A take home examination/assignment overcomes most of these dilemmas, and the number of courses adopting this model has for some time been on the rise. Take-home examination/assignment assessment will be generally (although not in every case) more convenient for students. While take home examinations may be as little as 24 hours in length, most provide for two or three days to complete, and some even longer periods. Those students who are having a bad day can take a break and come back to the issues with fresh eyes a few hours or a day later. This model enhances opportunities for reflection, and provides the student with the opportunity to complete the examination/assignment in whichever surrounding they feel most comfortable. While take home examinations usually are given on a particular day and due on a particular day, one could design a system where students could simply check out a three day take-home exam/assignment at any point during the exam period when it suited them, and submit it within the deadline. With on-line distribution and submission of exams, this system becomes even easier to verify and administer, and misadventures while journeying to campus to submit an exam with only minutes to spare before the deadline would become a thing of the past.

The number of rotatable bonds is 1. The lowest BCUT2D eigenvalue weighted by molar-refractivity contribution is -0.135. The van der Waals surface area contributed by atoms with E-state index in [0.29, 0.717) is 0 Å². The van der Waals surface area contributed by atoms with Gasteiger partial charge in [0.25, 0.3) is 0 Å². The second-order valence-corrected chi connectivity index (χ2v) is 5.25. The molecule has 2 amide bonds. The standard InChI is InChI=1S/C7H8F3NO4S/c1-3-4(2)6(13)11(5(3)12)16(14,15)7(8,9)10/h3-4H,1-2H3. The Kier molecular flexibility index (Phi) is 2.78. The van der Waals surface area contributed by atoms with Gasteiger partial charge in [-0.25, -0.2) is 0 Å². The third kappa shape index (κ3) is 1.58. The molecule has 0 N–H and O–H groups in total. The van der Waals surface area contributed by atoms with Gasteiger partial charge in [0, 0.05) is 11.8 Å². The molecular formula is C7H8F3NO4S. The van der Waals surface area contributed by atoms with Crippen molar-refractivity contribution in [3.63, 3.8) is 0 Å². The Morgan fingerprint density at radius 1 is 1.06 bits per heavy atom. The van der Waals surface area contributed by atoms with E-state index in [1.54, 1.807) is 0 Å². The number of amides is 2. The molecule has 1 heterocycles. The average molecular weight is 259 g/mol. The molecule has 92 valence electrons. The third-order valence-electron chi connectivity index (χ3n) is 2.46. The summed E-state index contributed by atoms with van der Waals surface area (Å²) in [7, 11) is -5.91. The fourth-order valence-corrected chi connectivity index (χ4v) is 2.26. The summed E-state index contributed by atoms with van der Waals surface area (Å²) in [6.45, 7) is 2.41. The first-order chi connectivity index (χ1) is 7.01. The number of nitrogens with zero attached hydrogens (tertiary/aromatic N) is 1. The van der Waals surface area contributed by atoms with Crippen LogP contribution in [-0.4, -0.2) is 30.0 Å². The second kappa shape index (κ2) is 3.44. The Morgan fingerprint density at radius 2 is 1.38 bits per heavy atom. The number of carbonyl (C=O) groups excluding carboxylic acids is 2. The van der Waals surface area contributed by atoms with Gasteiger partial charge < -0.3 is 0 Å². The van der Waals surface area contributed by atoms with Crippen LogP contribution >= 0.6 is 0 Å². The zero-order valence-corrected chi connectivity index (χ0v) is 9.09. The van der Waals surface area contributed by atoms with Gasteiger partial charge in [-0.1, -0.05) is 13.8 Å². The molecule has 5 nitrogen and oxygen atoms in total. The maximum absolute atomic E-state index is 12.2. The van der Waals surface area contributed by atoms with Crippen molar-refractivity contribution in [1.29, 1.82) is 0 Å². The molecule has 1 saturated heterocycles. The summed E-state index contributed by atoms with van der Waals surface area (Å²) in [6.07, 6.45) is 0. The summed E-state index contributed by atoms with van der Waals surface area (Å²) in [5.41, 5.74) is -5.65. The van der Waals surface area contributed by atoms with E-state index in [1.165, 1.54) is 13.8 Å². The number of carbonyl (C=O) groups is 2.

So, why haven’t take home examinations/assignments rendered the three hour exam a relic of the past? One reason is that take-home examinations raise challenges of the fairness, equity and integrity of the process. If students are working on their exams at home, how can the law school be sure that it is their work and not the work of others, or that students do not collaborate or seek assistance in ways that defeat the goal of individual evaluation?
One answer is the honour system, under which students commit to abide by the integrity of the examination rules (e.g. that the work is their own, etc). Such a system is not new, and has been in operation, for example, at the University of Virginia since 1956. Importantly, it has not been without its scandals and continues to generate spirited debate in the blogosphere. Washington and Lee Law School advertises the benefits of its version of an Honour System in the following way: